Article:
Gyro sauce, or tzatziki, is a tangy and creamy accompaniment served cold. Cucumbers, garlic, dill, lemon mint, salt, pepper and Greek yogurt comprise some of the traditional ingredients. But in case you don't have Greek yogurt -- or any yogurt -- on hand, substitute it with another tangy dairy product, such as sour cream.
Sour Cream vs. Yogurt
Sour cream and yogurt are among a family of cultured, or fermented, dairy products. Kefir, buttermilk, creme fraiche and cheese are some others. Sour cream and yogurt are closer siblings in terms of flavor and texture, and sour cream's full-bodied flavor makes it a good substitute in gyro sauce. Use the same amount of yogurt or sour cream in place of the other in any recipe where either is required.
Advantages of Sour Cream
Unless you buy a low-fat alternative, regular sour cream tends to have more fat per serving than yogurt. This is an advantage where making tzatziki is concerned, because fat helps cut the tartness of the lemon juice and the bitterness of fresh chopped garlic. The fat in sour cream also conveys more flavor to your palate, functioning as a medium through which other flavors melt and flow.
Adjusting the Texture
Sour cream's texture is on the thicker side, roughly the same as heavy cream whipped to stiff peaks. This is because of the bacteria that ferment sour cream, Streptococcus lactis. As the culture ferments, lactic acid is released. This acid causes the dairy proteins to coagulate and also accounts for sour cream's signature flavor. To thin your sour cream gyro sauce, add some olive oil, water or more lemon juice -- to taste.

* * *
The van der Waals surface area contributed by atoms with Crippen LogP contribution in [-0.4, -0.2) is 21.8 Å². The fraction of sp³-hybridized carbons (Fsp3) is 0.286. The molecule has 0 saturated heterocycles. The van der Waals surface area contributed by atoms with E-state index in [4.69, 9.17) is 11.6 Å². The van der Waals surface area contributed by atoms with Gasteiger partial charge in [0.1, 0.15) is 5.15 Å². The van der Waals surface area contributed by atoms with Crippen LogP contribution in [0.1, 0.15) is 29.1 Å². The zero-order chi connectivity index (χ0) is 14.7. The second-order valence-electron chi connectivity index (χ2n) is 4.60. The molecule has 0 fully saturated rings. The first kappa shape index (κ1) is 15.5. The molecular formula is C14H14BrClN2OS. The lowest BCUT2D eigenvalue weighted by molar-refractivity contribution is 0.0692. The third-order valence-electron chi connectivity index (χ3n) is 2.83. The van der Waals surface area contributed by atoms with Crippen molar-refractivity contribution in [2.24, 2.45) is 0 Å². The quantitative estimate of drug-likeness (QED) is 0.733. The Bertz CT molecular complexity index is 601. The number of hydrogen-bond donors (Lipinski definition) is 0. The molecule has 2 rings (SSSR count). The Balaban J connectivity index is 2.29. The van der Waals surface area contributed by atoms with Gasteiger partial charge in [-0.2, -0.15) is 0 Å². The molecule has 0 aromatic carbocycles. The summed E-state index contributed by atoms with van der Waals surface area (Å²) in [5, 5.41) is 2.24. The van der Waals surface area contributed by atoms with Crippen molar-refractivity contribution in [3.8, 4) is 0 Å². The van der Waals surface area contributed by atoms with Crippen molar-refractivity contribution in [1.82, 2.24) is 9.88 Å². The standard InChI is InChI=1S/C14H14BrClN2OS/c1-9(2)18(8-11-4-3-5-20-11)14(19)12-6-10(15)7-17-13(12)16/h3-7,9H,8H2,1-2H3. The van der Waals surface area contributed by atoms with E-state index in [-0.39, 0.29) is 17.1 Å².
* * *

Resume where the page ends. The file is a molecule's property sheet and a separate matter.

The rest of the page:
Using Sour Cream Tzatziki
Sour cream gyro sauce pairs well with any gyro recipe, its additional zing imparting the extra flavor that augments such low-fat options as boneless, skinless chicken or turkey breast, or seafood. Sour cream gyro sauce can stand in for mayonnaise or any sandwich spread. Spread it on sandwiches, in pita pockets, or on open-faced fish sandwiches. You can also use it as a dip for warmed pita bread, pita chips or raw vegetables.
Born in New York City, Tremaine Jackson has been in theater, dance and music since age 12, when he appeared in Liz Swados' "Swing" at the Brooklyn Academy of Music. He is also an award winning children's recording artist. He writes fiction and poetry in his spare time.